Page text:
Insulin‐Like Growth Factor and Insulin‐Like Growth Factor Receptor Expression in Human Idiopathic Autism Fusiform Gyrus Tissue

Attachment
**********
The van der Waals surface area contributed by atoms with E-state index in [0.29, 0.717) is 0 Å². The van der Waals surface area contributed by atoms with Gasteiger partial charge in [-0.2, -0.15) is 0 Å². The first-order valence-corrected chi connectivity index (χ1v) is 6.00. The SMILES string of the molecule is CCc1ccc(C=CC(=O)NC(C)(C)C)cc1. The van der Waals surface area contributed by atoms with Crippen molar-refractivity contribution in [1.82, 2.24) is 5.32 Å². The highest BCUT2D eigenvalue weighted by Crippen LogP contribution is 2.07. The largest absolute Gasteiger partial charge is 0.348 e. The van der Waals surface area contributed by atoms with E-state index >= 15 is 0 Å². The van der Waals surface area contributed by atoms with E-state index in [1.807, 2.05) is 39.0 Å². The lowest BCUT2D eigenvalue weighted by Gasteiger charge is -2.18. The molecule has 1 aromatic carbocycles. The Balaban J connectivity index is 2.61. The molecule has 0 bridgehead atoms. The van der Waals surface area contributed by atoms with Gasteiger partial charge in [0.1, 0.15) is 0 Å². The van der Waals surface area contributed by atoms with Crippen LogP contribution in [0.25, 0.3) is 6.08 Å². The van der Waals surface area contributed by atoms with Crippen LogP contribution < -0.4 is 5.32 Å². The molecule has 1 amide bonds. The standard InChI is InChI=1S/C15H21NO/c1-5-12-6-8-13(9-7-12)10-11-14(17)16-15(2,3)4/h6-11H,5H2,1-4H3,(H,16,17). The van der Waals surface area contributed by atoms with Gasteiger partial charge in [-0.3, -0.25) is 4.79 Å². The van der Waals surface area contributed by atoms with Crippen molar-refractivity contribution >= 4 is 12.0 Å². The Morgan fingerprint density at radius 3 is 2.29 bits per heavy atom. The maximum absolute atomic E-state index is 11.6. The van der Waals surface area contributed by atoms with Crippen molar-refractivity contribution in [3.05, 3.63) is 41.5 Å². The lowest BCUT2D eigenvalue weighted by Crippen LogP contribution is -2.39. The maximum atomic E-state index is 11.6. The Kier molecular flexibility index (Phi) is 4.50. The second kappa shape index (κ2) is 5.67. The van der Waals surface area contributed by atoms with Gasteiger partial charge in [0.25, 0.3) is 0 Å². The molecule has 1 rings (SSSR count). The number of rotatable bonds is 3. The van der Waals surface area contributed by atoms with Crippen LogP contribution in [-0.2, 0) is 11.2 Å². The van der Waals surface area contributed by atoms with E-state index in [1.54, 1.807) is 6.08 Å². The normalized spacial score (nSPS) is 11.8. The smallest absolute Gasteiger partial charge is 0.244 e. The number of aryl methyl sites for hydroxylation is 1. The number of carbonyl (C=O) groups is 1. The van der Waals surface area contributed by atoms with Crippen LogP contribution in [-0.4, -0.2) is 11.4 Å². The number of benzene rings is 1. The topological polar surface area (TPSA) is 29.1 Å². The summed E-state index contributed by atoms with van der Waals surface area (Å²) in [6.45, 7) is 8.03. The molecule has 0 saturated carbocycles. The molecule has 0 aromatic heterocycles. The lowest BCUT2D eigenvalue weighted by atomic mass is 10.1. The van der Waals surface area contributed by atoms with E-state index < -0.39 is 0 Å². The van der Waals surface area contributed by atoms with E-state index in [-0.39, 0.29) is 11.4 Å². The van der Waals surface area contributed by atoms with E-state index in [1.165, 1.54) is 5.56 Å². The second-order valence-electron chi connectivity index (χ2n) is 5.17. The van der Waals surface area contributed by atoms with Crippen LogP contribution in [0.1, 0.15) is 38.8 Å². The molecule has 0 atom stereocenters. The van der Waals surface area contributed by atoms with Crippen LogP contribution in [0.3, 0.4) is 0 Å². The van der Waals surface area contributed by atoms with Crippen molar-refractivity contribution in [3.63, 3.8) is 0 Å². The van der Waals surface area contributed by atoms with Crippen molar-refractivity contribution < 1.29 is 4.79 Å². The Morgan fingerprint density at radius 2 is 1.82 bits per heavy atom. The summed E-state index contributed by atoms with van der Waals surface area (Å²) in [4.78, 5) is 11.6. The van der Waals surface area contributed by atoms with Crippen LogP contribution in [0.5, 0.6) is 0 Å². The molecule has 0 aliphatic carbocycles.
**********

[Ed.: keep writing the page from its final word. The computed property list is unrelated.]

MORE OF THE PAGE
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Autism spectrum disorder (ASD) is believed to stem from defects in the establishment and maintenance of functional neuronal networks due to synaptic/spine dysfunction. The potent effects of IGF-1 on synaptic function, maintenance, and plasticity make it a potential target for treating ASD. This polypeptide hormone has proven to have beneficial effects in treating related developmental disorders like Rett syndrome, and its efficacy in ASD is currently being investigated in a pilot study. IGF-1 binds to its receptor (IGF-1R) in neurons and activates mitogen-activated protein kinase and PI3K/Akt signaling to produce biological effects on spine function. The PI3K/Akt pathway is dysregulated in ASD, including idiopathic autism, and is thus believed to play a role in the disorder. Despite this, no study has explored the levels of IGF-1 in the fusiform gyrus of idiopathic autism patients, an area known to be hypoactivated in ASD, and no study has examined IGF-1R in any part of the brain. The present study explored whether IGF-1 or IGF-1R levels are altered in human idiopathic autism. RNA and protein were extracted from post-mortem human fusiform gyrus tissue of normal controls (n = 20) and subjects with idiopathic autism (n = 15). qRT-PCR for IGF-1 and IGF-1R were performed, along with total IGF-1 ELISA and IGF-1Rβ Western blots. The levels of both IGF-1 and IGF-1R mRNA and protein were equivalent between the two groups, suggesting that although IGF-1 may be useful for ASD treatment, IGF-1 and IGF-1R are not implicated in the pathogenesis of idiopathic autism. Autism Res 2020, 13: 897-907. © 2020 International Society for Autism Research, Wiley Periodicals, Inc. LAY SUMMARY: IGF-1 is being tested for the treatment of autism and related disorders. Despite promising results, it is unknown if IGF-1 or its receptor are present in abnormal levels in patients with autism. This study showed that patients with autism have normal levels of IGF-1 and its receptor in the brain, suggesting that although IGF-1 is a promising treatment, disruption of IGF-1 levels or signaling through its receptor does not seem to be a cause of autism.
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